The next image shows the resulting HTML introduced in the page:

templateInstantiation

As you can see, the final IDs is obtained by combining the ID  you’ve used in the template with the position of the row in the data source used to feed the DataView control.

Besides the get method, the Sys.UI.TemplateContext introduces other methods you might find useful:

  • getInstanceId: this method expects a string with the base ID and generates a new ID based in the position of the template instantiation in the container. This method is used internally for getting the ID that is applied for each generated element;
  • query: lets you pass an expression and returns the element(s) that match it. Internally, this ends up calling the same method that is used by the public Sys.get helper (the main difference is that it can return several nodes, instead of returning a single one).

Before ending, you should know that the DataView saves all the Sys.UI.TemplateContext instances used during template instantiation. You can access this collection because the DataView control exposes the read-only contexts property (get_contexts). In practice, this means that you can, at any moment, access the data that has been used to generate any of the lines generated by the DataView control . Pretty cool, right?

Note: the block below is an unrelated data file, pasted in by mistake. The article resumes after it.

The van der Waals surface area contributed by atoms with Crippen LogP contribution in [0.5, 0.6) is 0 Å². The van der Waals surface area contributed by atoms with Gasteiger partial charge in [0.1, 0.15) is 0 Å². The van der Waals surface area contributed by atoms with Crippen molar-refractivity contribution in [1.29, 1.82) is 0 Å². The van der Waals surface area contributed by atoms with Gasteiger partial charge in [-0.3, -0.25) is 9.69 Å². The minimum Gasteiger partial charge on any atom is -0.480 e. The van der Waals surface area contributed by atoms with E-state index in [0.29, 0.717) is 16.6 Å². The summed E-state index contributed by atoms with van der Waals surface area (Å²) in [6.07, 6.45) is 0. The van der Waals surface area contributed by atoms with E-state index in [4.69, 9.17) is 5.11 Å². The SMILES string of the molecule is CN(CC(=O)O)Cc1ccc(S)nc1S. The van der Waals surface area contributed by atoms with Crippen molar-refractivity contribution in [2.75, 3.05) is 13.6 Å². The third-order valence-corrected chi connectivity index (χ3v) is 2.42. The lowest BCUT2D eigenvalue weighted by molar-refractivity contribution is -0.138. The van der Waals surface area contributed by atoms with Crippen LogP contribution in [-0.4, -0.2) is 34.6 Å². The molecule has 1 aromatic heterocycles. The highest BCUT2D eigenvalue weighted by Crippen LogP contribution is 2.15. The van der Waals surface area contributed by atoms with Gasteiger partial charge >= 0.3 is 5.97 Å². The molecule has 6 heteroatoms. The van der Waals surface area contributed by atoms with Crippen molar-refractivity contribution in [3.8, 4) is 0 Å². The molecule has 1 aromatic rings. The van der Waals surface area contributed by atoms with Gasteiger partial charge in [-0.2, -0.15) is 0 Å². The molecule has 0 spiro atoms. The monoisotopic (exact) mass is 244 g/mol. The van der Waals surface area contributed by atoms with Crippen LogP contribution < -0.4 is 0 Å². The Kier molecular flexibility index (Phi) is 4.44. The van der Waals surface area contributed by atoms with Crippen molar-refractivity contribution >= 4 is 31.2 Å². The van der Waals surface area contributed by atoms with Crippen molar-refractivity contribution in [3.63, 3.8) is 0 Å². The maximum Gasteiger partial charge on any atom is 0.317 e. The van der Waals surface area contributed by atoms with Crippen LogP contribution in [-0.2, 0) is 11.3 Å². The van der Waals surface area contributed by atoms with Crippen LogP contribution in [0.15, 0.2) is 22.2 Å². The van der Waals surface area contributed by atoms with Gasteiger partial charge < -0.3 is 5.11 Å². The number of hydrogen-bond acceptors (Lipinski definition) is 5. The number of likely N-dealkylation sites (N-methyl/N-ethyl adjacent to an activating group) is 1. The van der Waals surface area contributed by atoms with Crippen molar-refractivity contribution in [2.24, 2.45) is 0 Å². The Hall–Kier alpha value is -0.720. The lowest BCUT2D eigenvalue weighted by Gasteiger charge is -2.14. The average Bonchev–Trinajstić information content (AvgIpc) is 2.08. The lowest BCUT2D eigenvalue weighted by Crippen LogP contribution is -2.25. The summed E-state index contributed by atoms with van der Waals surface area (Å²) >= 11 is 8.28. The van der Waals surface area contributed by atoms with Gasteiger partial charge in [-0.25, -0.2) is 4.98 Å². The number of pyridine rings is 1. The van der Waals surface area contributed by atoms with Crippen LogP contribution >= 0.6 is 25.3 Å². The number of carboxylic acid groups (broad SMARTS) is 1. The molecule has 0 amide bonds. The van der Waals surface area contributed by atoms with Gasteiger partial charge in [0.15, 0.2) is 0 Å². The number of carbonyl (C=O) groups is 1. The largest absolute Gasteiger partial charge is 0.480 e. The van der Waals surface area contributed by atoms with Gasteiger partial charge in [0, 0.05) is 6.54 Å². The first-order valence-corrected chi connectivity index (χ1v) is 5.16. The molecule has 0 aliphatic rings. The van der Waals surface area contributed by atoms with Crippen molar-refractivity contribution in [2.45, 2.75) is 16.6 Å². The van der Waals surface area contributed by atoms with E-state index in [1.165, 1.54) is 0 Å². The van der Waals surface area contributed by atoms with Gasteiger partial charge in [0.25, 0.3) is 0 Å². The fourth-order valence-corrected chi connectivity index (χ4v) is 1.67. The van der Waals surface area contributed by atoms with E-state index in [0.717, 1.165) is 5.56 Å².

And that’s it for now. Stay tuned for more on MS AJAX.

1 comment so far

  1. hooperma
    4:02 pm - 1-5-2010

    Should Sys.UI.TemplateContext.getInstanceId() be using context._tcindex rather than context.index to generate id strings? The index property is causing duplicate ids but using _tcindex seems to fix the problem.